The Repertory Movement: A History of Regional Theatre in Britain
Cambridge University Press, Oct 18, 1984 - Drama - 230 pages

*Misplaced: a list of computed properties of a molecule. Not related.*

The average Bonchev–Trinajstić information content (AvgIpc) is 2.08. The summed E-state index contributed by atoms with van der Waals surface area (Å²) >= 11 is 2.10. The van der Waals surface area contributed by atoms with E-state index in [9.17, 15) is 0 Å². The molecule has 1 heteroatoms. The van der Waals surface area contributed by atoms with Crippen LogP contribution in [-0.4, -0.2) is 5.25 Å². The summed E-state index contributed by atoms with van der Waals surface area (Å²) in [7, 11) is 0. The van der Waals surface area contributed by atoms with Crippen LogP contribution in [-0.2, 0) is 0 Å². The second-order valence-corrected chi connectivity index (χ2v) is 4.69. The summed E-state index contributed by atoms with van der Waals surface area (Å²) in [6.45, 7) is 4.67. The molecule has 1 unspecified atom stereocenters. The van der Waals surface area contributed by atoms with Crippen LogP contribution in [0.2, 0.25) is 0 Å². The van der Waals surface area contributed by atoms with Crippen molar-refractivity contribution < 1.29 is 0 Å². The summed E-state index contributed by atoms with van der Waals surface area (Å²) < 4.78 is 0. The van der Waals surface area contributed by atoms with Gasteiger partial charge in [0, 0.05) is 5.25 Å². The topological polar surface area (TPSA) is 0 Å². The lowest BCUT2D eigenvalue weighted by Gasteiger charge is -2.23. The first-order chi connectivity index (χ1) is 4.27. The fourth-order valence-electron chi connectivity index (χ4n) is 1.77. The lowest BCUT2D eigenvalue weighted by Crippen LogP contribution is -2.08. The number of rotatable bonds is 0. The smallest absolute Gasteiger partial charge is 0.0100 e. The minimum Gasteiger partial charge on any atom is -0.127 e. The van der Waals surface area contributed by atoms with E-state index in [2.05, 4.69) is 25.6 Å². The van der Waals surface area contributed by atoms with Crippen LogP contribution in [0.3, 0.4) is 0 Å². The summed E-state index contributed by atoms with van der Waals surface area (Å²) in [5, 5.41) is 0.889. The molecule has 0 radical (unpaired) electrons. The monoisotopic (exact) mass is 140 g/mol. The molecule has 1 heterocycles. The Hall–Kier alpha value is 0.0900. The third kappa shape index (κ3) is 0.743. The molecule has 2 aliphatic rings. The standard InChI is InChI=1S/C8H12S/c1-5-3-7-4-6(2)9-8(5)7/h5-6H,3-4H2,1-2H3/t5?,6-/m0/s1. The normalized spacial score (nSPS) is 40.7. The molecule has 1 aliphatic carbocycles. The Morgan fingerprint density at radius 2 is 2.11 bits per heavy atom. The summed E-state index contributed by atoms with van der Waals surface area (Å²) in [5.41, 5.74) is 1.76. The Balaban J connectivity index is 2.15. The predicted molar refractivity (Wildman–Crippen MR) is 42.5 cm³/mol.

This is an account of the origins, development and current state of the repertory theatre movement in Britain. The movement had its roots in ideas, experiments and traditions stretching back into the nineteenth century, and first found its voice in 1907 with Miss Horniman's company in Manchester. Since then it has played a vital - often a dominant - role in British twentieth-century theatre. As a method of theatre organisation, repertory refers to those theatres based primarily in the regions, housing a resident acting company and seeking to maintain each season a programme of plays catering for the tastes of the whole community. But the theory has never been dogmatic and the movement has evolved from a gamut of complex factors, not least the visions of particular personalities. Major landmarks in the history include the effects of the two World Wars, the advent of substantial state funding for the Arts, the growth of cinema and television and the renewal of theatre's link with the community in the form of such initiatives as Theatre- in-Education. The history concludes with a detailed study of six representative regional theatres: The Nottingham Playhouse; The Citizens' Theatre, Glasgow; The Salisbury Playhouse; The Victoria Theatre, Stoke; The Everyman, Liverpool; and The Royal Exchange, Manchester. Appendixes include a Chronology, sample repertory programmes from the period, audience attendance figures and some comparative statistics about funding. Interspersed through the text are photographs of selected theatre exteriors, auditoria, stages and productions.
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